Friday, 3 February 2012
Lynn Shepherd: Tom-All-Alone's, 'Dickens but darker' - review and guest-post
REVISITING DICKENS' LONDON - AND DISCOVERING ANOTHER
So how did I do it? Lots of research, of course, that goes without saying, but there was one source of information that I used more than any other. In fact it became almost as important in the structure of my story as Bleak House itself. Henry Mayhew's London Labour and the London Poor is to Victorian non-fiction what Bleak House is to fiction - Neil Gaiman has said it's 'like a big mad Dickens novel that just keeps going'. It's certainly an immense and seething panorama of the noisy, filthy, crowded streets - coster barrows, coffee-stalls, street performers, animal dealers, 'toasting-fork makers, pin-makers, engravers, tobacco-stopper makers, stocking-weavers, cabbage-net makers, night-cap knitters, doll-dress-knitters, leather brace and garter makers, and glass-blowers'.
Mayhew conducted thousands of interviews with the London poor and gives many of these conversations virtually verbatim, making his book the closest thing we have to a documentary account of how people really lived in the middle of the 19th century. if you haven't read it, I really recommend it - his is a cast of unforgettable real characters, talking in their own words. Reading Mayhew is like walking with him side by side, listening to what he hears, and seeing what he sees - and in fact I have my young detective, Charles Maddox, do exactly that in one episode in Tom-All-alone's when I send him into a pub on the City Road to witness the same rat-killing Myahew himself describes, on what - with a little artistic license - I imagine to be the very night Mayhew was there.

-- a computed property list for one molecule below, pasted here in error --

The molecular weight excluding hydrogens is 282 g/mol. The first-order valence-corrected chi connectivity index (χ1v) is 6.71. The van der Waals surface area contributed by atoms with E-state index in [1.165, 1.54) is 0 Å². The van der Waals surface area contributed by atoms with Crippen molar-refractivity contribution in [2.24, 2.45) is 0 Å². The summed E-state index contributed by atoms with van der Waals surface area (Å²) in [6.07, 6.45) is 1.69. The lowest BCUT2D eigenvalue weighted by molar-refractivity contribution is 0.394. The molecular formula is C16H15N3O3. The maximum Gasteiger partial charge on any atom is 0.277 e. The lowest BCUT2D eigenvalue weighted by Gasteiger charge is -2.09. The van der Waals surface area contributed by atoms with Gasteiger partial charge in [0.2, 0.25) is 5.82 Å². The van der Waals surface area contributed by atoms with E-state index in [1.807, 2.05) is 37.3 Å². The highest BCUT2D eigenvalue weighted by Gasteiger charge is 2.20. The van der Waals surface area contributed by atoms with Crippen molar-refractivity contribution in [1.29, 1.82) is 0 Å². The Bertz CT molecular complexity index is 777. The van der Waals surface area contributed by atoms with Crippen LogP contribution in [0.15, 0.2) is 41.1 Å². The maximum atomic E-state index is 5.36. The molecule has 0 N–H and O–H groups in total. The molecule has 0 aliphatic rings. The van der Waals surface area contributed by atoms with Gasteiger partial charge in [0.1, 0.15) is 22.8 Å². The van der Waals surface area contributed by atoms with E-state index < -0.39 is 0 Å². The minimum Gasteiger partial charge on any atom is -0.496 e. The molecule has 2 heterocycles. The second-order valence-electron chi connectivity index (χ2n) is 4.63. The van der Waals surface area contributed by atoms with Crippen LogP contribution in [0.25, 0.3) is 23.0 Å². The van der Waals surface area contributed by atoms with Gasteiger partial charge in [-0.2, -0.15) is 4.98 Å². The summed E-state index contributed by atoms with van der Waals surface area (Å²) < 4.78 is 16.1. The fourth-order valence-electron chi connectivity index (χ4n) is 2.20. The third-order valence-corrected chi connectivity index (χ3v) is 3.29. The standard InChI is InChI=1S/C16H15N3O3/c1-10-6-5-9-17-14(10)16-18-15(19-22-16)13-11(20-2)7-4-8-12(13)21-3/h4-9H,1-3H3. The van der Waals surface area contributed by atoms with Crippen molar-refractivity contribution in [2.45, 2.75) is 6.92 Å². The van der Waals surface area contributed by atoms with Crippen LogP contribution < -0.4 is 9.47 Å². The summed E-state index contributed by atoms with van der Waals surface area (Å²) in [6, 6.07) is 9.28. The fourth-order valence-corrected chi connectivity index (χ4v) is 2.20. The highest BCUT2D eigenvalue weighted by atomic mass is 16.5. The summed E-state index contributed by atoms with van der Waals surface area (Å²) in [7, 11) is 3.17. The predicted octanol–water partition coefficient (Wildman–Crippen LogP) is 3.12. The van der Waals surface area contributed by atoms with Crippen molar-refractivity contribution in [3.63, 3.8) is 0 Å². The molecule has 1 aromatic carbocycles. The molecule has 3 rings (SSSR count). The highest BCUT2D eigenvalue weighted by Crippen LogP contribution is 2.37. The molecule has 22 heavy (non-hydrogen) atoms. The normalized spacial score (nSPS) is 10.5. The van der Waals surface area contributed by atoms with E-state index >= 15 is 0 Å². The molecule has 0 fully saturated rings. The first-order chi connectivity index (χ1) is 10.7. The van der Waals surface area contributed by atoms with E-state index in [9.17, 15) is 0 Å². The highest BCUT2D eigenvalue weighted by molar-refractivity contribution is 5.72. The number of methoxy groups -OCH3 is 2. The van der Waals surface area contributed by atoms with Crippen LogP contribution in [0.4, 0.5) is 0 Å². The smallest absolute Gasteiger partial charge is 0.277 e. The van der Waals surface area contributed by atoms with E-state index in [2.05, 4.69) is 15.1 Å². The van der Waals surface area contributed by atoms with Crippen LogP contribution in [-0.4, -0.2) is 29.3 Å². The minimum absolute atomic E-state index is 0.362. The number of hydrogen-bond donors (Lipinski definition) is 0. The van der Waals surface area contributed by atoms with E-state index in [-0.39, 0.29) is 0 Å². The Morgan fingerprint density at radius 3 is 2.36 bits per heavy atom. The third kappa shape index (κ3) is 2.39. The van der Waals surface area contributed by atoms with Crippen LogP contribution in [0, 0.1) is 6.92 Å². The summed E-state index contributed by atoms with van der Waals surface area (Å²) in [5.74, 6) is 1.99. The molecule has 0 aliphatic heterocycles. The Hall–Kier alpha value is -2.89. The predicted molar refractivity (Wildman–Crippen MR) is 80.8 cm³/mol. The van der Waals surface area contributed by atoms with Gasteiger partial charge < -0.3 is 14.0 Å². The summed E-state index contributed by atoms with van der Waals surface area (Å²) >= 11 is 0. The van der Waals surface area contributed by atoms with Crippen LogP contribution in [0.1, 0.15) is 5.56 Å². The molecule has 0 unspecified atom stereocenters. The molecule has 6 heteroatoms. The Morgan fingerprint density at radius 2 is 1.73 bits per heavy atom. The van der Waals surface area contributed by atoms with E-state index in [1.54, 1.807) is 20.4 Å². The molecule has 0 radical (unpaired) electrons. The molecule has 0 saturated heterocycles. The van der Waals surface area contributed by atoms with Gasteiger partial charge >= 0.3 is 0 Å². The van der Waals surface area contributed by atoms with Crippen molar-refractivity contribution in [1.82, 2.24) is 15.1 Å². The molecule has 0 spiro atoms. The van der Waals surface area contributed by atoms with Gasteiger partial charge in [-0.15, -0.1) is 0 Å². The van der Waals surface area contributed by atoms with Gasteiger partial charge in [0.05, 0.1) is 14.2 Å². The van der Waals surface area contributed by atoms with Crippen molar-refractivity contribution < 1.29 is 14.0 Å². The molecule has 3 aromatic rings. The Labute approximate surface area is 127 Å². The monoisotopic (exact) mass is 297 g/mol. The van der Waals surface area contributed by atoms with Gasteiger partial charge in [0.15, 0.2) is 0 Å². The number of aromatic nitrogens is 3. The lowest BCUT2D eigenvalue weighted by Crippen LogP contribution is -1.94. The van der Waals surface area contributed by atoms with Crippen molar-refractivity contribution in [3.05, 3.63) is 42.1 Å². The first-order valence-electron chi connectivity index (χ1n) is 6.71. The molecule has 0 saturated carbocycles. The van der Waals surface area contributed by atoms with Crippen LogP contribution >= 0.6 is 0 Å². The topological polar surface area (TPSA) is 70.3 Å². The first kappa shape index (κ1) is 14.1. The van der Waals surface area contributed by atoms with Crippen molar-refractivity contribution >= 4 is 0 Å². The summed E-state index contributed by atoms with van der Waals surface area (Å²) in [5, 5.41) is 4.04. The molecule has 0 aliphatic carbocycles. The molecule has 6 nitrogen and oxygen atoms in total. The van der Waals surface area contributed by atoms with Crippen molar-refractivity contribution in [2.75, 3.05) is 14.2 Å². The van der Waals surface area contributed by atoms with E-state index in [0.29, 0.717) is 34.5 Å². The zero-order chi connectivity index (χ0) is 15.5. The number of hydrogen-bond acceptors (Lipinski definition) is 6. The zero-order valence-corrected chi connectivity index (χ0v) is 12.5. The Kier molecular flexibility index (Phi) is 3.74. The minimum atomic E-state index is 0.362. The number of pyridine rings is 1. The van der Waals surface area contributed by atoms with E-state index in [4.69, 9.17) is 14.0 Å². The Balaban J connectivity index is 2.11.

The other marvellous thing about Mayhew is that he tells us things Dickens only hints at. Dickens may describe urchins scavenging in the mud, but it's Mayhew who tells us exactly what it is these 'pure-finders' are collecting (dog excrement, for use in tanning, if you're interested). And Dickens may talk, somewhat disingenuously, about the mud in the streets, 'which is made of nobody knows what and collects about us nobody knows whence or how', but it's Mayhew who makes it clear that what 'the sewers in many parts of our metropolis ... remove at low water they regularly bring back at high water to the very doors of the houses whence they carried it.' The contents of one's lavatory, in other words, were regularly to be found collecting about one's doorstep too. Indeed as late as 1829 a mother and baby died when they fell through their rotten privy floor and drowned beneath it in their own cesspool.
One of the greatest delights in writing Tom-All-Alone's was that it allowed me not just to revisit Dickens' city, but to discover Mayhew's as well. And I found, in doing so, that Victorian London had not just one 'genius of the place', but two.
Tom-All-Alone's was published yesterday by Corsair and will be published in America in May, under the title The Solitary House. Both these titles were, by the way, possible titles Dickens considered for Bleak House. The novel offers a certain smug pleasure for those who can spot the literary references - and I'm looking forward to the next in the series, clues to which are planted in the final pages! Bleak House is my favourite Dickens novel, so it was a joy to read a story with echoes - and even a kind of ventriloquism, capturing entirely the tone, voice and bearing of such characters as the monstrously chilling Edward Tulkinghorn and the politely controlling Inspector Bucket, who plays his cards always so close to his chest. Some chapters are written in the voice of 'Hester' - as sentimentally modest and irritatingly 'little me' as Esther Summerson herself. If this is a 'tribute novel', it's of the highest order. It offers more, too, than literary ventriloquism: I was moved by Lynn's depiction of the relationship between Charles and his uncle, a man with a once razor-sharp mind sinking into dementia. The pathos and frustrations of scenes where the old man tries to keep the shadows from encroaching as he descends into panic and aggression, were powerfully realised.
If you're a Dickens fan, if you like Sarah Waters and Jane Harris, if you enjoyed Michel Faber's The Crimson Petal and the White, you'll love this. Tom-All-Alone's is available here and Lynn's website is here. Murder at Mansfield Park is currently available on Kindle for 99p here.